Region still the richest
Updated 11:31 am, Tuesday, November 27, 2012
Despite pockets of poverty in its urban centers, the Bridgeport, Stamford and Danbury region remained the wealthiest place to live in the U.S. last year, thanks to rising dividend income, increased benefits and a rebounding stock market, a new report said Monday.
The U.S. Bureau of Economic Analysis said the Bridgeport-Stamford-Norwalk metropolitan region, which also includes Danbury, had the highest individual income of any such area in the country at $78,081 per capita -- nearly twice the national average of $41,560 for 2011.
There was also positive news on wages, where the average income per job increased to $81,243 in 2011, the highest average ever recorded.
But for some, it sure doesn't feel like this is the richest place in the country.
"It's all relative," said Paul Schatz, president and chief investment officer for Woodbridge-based investment adviser Heritage Capital. "We may be rich in income, but our economy is crummy in Connecticut ... The cost of living is incredibly high and taxes are painfully overwhelming."
While those burdens eat up income gains for many, the high costs can also make it a struggle for families to climb out of poverty. Almost 24 percent of Bridgeport's population has been living below the poverty level for three years, according to the U.S. Census Bureau. For a family of four, the income threshold is $23,021.
More InformationThe rankings Some per capita income rankings for 2011 1. Bridgeport-Stamford-Norwalk $78,081 3. San Francisco-Oakland, Calif. $61,395 7. Boston $57,893 12. Hartford $53,081 18. New Haven $48,978. 27. Houston-Sugarland, Texas $47,612 100. Charlotte, N.C. $40,223 366. McAllen-Ediniburg, Texas $21,620 Source: U.S. Bureau of Economic Analysis
In Stamford, 11.1 percent were in poverty, and in Danbury, it was 13.9 percent. In all, 9.4 percent, or 85,822 people in the county were living below the poverty line.
The metro region with the second-highest per capita income level, Midland, Texas, had 11.7 percent of its residents living below the poverty level. Midland's per capita income was $65,173.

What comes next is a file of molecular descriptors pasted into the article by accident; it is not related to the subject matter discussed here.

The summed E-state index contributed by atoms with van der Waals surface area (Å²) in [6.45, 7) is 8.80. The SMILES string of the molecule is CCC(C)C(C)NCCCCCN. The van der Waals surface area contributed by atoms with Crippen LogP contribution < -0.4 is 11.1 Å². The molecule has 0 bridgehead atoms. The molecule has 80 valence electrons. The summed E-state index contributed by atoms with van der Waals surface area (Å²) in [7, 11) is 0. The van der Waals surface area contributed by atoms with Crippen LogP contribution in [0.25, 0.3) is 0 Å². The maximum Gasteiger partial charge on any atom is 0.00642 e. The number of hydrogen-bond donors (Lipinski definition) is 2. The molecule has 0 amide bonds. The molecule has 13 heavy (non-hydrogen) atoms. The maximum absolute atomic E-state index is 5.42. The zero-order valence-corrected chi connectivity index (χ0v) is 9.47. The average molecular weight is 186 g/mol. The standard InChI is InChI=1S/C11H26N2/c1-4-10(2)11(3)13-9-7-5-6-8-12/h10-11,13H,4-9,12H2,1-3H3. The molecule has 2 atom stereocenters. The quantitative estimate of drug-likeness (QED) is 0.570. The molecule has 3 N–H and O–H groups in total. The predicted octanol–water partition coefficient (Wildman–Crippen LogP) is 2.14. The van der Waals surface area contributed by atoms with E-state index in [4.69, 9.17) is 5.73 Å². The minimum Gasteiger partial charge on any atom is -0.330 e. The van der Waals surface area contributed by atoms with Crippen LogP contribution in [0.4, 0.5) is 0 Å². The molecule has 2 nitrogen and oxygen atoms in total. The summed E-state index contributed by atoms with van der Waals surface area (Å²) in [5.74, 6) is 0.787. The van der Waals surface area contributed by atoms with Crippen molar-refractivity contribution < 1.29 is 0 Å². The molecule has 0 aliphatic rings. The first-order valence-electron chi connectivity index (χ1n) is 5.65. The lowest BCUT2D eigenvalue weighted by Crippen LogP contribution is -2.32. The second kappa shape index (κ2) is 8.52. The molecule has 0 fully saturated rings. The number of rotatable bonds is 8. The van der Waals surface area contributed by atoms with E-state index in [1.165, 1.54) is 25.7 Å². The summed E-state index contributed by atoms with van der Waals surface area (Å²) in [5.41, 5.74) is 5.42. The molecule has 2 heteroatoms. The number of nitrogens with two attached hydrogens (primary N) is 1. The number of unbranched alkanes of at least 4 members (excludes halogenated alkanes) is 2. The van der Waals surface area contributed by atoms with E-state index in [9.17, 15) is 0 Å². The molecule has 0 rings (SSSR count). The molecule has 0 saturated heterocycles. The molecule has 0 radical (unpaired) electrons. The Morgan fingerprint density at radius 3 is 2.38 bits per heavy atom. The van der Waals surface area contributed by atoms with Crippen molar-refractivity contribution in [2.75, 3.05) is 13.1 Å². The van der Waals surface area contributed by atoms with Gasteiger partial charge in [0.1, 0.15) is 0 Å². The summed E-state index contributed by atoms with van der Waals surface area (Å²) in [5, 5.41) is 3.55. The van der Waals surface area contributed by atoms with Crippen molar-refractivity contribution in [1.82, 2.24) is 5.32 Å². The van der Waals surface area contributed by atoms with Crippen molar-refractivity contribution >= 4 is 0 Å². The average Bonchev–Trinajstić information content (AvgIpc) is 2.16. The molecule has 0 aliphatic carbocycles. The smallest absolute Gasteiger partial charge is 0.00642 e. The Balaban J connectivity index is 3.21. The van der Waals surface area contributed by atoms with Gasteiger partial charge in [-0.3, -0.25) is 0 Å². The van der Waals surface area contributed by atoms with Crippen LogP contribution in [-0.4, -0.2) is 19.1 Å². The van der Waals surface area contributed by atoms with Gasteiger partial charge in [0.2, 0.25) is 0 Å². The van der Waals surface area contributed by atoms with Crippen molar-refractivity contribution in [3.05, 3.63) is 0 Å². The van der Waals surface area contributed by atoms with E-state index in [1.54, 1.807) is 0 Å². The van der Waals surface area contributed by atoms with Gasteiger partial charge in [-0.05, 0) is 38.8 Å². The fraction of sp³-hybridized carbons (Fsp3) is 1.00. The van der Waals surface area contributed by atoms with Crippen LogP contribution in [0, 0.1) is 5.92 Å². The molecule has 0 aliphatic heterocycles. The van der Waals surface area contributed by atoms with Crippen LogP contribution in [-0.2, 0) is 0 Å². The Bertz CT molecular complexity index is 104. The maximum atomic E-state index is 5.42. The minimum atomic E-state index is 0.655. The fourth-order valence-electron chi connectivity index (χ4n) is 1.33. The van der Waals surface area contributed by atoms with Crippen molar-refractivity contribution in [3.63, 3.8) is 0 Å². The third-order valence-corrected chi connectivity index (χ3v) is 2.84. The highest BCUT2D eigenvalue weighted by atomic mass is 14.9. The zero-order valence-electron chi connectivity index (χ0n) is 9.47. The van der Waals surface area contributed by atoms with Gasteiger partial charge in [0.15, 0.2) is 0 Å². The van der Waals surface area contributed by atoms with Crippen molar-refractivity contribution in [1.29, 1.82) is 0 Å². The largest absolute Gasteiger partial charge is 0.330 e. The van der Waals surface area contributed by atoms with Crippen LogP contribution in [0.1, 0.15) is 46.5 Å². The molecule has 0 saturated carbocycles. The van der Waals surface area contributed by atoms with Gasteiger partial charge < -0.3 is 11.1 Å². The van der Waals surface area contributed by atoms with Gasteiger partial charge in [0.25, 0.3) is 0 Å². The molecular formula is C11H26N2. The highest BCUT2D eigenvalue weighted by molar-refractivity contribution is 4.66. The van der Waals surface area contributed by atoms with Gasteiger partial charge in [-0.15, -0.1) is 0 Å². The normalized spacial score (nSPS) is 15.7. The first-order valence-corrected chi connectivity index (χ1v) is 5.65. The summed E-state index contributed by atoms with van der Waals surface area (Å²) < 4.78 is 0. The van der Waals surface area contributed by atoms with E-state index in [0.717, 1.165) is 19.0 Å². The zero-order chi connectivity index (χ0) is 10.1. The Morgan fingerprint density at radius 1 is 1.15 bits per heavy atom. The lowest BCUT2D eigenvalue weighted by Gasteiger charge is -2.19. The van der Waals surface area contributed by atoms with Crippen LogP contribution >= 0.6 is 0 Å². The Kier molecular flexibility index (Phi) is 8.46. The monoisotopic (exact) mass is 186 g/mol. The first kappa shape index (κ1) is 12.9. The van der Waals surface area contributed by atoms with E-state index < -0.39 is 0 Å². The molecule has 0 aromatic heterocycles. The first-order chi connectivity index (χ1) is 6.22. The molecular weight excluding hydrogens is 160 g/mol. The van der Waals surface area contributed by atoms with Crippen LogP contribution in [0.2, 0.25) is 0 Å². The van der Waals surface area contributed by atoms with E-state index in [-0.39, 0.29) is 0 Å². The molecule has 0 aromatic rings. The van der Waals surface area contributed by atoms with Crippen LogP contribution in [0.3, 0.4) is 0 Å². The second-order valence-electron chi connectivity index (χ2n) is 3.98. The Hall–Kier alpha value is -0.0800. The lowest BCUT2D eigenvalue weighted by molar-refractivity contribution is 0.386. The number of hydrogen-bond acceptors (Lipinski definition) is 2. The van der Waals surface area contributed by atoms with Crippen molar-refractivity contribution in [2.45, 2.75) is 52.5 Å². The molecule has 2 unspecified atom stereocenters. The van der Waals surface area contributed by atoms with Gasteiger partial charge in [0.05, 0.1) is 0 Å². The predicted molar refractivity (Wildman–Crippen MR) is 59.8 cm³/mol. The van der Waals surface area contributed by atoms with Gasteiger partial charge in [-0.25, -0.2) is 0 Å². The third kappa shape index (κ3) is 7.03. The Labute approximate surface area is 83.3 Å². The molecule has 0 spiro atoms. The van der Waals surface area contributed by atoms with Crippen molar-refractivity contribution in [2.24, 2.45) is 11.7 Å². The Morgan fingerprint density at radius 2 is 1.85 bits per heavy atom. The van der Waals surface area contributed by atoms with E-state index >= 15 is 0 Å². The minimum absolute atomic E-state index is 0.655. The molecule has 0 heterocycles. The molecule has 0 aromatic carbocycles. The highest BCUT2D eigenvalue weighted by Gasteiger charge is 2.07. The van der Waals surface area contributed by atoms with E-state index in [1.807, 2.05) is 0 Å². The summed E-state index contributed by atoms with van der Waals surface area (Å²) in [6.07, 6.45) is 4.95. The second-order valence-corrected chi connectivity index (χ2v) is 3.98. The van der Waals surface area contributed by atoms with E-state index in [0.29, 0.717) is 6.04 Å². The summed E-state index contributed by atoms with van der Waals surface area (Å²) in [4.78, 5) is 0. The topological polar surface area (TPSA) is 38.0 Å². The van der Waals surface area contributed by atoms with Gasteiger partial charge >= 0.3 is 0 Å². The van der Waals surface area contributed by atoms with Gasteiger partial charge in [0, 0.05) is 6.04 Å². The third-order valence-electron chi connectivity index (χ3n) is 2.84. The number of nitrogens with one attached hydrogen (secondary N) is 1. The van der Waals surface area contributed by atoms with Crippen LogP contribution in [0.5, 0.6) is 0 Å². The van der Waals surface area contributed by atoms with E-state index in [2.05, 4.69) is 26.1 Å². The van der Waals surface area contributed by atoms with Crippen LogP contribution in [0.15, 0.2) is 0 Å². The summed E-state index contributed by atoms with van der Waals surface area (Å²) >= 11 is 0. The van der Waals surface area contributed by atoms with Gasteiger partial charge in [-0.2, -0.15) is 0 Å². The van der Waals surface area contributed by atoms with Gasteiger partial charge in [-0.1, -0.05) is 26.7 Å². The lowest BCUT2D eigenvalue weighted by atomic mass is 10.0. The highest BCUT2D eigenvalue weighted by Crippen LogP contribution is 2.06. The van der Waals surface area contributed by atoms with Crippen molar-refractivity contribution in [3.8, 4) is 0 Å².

While Bridgeport-Stamford is the wealthiest metropolitan region, Fairfield is not the wealthiest county. That distinction goes to New York County, better known as Manhattan, where per capita income was more than $120,000.
Elsewhere in Connecticut, the Hartford region ranked 12th at $53,081 per capita, while New Haven came in at No. 18, with $48,978.
The Bridgeport-Stamford ranking isn't a surprise, with the western end of the county filled with the heads of major global companies such as Jeffrey Immelt, of General Electric Co., entertainment icons such as Ron Howard and a bevy of investment legends like Ron Dalio, of Bridgewater Associates.
Four Greenwich residents who were on this year's Forbes list of wealthiest Americans have a combined net worth of $27 billion, and the region has been first or second in per capita income for at least a decade.
When the income for all residents of the county was counted, more than $72 billion was earned in 2011. The regional figure was also bolstered by the slow growth in population, which was 0.82 percent between 2010 and 2011, lower than the national rate.
Per capita income is calculated by taking the total income and dividing it by the total population. If there is more income and less population, per capita income increases.
In Fairfield County, it's the market that appears to be fueling much of the wealth, though wages did show some strength in 2011, according to the BEA report.
Fairfield County derived 22 percent of its income from dividends and interest in 2011, while the nation as a whole only got about 18 percent from those sources.
Schatz and Carolyn Frzop, first vice president and financial adviser in the Fairfield office of Janney Montgomery Scott, both said low interest rates have chased wealthy investors into high dividend stocks during the past few years.